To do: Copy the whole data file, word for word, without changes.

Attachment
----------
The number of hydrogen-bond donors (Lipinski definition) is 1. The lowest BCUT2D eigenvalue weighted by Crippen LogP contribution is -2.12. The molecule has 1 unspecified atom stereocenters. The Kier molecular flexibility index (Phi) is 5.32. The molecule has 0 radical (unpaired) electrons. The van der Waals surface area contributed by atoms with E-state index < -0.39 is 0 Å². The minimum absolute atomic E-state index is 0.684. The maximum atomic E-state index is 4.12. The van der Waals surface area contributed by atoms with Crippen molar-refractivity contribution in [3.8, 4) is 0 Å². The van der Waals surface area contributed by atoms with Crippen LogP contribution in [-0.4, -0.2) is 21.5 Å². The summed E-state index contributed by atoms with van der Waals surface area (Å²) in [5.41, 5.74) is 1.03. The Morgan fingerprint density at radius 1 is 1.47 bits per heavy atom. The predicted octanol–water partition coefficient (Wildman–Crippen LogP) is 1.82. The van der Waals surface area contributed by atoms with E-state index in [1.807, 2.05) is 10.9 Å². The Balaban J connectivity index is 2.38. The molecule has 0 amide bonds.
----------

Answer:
The number of hydrogen-bond donors (Lipinski definition) is 1. The lowest BCUT2D eigenvalue weighted by Crippen LogP contribution is -2.12. The molecule has 1 unspecified atom stereocenters. The Kier molecular flexibility index (Phi) is 5.32. The molecule has 0 radical (unpaired) electrons. The van der Waals surface area contributed by atoms with E-state index < -0.39 is 0 Å². The minimum absolute atomic E-state index is 0.684. The maximum atomic E-state index is 4.12. The van der Waals surface area contributed by atoms with Crippen molar-refractivity contribution in [3.8, 4) is 0 Å². The van der Waals surface area contributed by atoms with Crippen LogP contribution in [-0.4, -0.2) is 21.5 Å². The summed E-state index contributed by atoms with van der Waals surface area (Å²) in [5.41, 5.74) is 1.03. The Morgan fingerprint density at radius 1 is 1.47 bits per heavy atom. The predicted octanol–water partition coefficient (Wildman–Crippen LogP) is 1.82. The van der Waals surface area contributed by atoms with E-state index in [1.807, 2.05) is 10.9 Å². The Balaban J connectivity index is 2.38. The molecule has 0 amide bonds.